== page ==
Digital Post | KCUR

Digital Post

Heidi Van

Kansas City has a wide range of theater venues, from tiny spaces that seat only a couple dozen people to the Kauffman Center for the Performing Arts. And now, two newcomers are opening another one.

LaBudde Special Collections, Miller Nichols Library / University of Missouri-Kansas City

He was murdered almost 50 years ago, so fewer Kansas Citians these days might know the name Leon Jordan. But he was one of Kansas City's most important civil rights leaders, and at one point his homicide was the Kansas City Police Department's oldest cold case.

Harvest Public Media

Since its inception over a decade ago, the Department of Homeland Security has had authority over the $1.25 billion National Bio and Agro-defense Facility, or NBAF, under construction on the campus of Kansas State University.

Paul Andrews / http://paulandrewsphotography.com/

Enrique Chi, frontman of the Kansas City-based band Making Movies, has had a busy year.

The band released its second album, “I Am Another You,” last spring. Produced by Steve Berlin of Los Lobos, the record made it to #3 on Billboard's Latin Album chart.

Koreanet / Flickr - CC

The nations of the world are gathered once again for the Olympic Games and — wouldn’t you know it? — there still isn’t peace on earth. Yet as commentator Victor Wishna explains in this month’s edition of 'A Fan’s Notes,' in times like these, it really may be the thought that counts.

When the delegations of North and South Korea walked in to Pyeongchang Olympic Stadium this week as one team, was it a big deal or just a big show?

Ged-Carroll / Creative Commons-Flickr

It’s a standard practice in the confectionary industry: under-filling, or leaving empty space in, candy boxes.

And now a judge has ruled that a Columbia, Missouri, man’s claim that he was defrauded by the practice is just as empty.

On Friday, U.S. District Judge Nanette Laughrey tossed Robert Bratton’s class-action lawsuit, saying Bratton knew the boxes of Reese’s Pieces and Whoppers he purchased had a lot of "slack-filled" space.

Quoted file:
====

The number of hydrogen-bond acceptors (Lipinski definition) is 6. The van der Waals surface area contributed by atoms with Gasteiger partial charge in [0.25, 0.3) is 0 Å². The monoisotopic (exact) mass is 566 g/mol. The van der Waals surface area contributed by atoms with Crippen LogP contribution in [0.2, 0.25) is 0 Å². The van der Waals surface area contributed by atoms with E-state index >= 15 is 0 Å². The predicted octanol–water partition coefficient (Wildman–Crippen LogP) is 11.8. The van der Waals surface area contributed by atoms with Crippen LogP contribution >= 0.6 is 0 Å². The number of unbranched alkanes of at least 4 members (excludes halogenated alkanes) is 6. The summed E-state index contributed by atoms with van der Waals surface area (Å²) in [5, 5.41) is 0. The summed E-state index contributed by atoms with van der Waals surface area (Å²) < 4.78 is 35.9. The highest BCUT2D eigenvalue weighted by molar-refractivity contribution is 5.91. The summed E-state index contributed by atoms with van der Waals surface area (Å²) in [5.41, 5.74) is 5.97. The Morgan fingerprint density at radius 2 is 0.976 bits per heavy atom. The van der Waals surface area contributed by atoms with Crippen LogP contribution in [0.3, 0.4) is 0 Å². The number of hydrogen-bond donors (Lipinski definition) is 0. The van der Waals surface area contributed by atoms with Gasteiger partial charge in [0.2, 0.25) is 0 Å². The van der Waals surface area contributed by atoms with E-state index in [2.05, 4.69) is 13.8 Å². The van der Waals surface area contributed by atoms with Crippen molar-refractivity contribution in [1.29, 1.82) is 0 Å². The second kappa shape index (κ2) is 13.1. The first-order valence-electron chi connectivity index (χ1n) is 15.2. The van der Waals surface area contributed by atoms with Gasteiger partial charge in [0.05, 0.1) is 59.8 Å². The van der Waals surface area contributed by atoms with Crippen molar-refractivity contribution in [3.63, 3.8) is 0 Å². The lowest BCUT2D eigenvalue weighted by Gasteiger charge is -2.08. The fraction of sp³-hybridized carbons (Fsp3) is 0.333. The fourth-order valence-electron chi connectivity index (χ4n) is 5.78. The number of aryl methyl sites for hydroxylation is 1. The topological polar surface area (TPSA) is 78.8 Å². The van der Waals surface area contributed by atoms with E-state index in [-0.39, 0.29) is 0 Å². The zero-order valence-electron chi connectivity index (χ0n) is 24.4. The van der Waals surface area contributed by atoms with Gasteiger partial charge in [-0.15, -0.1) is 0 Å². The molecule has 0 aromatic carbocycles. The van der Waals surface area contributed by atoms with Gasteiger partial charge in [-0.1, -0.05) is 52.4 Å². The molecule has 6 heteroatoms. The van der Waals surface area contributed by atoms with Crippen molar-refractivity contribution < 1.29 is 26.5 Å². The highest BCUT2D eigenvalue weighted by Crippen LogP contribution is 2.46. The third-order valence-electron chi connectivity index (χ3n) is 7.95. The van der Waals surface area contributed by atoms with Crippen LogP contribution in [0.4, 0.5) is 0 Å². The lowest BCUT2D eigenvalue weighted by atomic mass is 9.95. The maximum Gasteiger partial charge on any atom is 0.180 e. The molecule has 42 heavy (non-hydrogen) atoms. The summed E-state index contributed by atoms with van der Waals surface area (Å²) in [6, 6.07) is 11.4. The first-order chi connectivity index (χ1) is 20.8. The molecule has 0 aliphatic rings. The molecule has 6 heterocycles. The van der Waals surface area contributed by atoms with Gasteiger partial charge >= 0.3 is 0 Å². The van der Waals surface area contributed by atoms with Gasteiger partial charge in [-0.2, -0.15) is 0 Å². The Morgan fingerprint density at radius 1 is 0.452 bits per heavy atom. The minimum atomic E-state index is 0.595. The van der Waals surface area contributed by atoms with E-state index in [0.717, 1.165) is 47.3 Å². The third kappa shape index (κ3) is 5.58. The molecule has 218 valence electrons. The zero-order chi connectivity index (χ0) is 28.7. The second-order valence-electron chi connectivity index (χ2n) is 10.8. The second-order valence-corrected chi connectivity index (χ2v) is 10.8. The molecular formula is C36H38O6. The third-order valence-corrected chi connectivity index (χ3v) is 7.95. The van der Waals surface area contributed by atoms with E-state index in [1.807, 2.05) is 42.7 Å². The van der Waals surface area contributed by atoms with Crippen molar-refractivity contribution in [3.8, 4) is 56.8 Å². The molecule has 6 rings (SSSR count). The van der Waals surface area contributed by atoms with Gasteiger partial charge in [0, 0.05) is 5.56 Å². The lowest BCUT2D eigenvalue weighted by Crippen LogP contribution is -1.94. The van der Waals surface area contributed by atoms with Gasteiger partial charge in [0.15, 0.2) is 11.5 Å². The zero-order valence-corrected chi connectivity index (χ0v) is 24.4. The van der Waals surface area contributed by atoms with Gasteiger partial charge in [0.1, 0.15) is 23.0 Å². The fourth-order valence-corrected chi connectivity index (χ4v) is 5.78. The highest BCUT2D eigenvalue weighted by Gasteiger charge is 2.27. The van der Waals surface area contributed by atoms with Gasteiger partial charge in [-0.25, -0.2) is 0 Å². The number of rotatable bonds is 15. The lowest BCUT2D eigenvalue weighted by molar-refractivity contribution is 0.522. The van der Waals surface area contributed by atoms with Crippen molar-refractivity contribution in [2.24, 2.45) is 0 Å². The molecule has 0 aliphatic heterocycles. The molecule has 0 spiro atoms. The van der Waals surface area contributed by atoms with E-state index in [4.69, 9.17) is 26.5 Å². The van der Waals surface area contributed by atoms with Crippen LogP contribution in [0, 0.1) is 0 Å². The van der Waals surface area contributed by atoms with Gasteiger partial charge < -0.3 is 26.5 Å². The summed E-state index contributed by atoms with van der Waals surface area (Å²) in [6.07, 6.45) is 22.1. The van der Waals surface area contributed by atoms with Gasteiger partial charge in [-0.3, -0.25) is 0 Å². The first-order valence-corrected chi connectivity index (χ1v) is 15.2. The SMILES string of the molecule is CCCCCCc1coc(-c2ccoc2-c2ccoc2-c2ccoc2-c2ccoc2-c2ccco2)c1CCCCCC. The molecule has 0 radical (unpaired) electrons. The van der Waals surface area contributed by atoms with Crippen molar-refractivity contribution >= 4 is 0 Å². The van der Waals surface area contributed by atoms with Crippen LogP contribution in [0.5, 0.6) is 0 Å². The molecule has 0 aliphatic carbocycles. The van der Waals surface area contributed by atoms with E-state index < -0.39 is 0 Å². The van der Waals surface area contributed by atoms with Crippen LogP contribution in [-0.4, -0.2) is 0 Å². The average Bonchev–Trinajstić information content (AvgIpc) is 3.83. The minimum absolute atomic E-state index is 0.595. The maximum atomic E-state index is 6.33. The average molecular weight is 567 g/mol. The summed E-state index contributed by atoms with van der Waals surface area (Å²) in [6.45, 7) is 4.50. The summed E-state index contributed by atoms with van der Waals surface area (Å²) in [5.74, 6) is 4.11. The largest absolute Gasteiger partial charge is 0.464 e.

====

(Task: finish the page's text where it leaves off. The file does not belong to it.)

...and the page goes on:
Greg Echlin / KCUR 89.3

About 300 alumni of North Kansas City High School, some of whom traveled hundreds of miles, gathered one last time Thursday night to pack themselves on wooden planks for the Hornets' final girls and boys basketball games at the facility that's been open since 1951.

These days, high school gymnasiums are usually built with retractable bleachers. But when the North Kansas City High School Fieldhouse is torn down and the wooden planked seats removed, the wrecking ball will drop on two giant slabs of staircased concrete.

change.org

While media attention has focused on the plight of Syed Jamal, the Lawrence chemistry professor whom immigration agents seized last month and tried to deport, another area immigrant is facing a similar predicament. 

James Cavallini / Science Source

The Kansas Medicaid program sets too many barriers for patients to receive a potentially life-saving, if extremely costly, drug regimen, a lawsuit filed Thursday contends.

The class action filed in federal court argues that KanCare should cover the cost of medications that have proven effective in treating hepatitis C without subjecting patients to a lengthy list of conditions.

Courtesy of Charles Xavier Conley / PlanetComicon.com

How big is too big? There's no such thing this weekend, with entertainments whose sheer size and/or towering reputation can’t help but elicit extraordinary appreciation.

From the awesomely planetary to the impressively encyclopedic, the intensely grand to the entirely over the top – here’s your list of lofty events to absolutely lose yourself in before life returns to normal on Monday.

Go big or go home? Nonsense. Just go bigger!

Dan Margolies / KCUR 89.3

Syed Jamal, the Lawrence resident detained by immigration authorities for overstaying his visa, was returned to the Kansas City area on Wednesday after the Board of Immigration Appeals in Virginia stayed his deportation.

Courtesy of St. Luke's Health System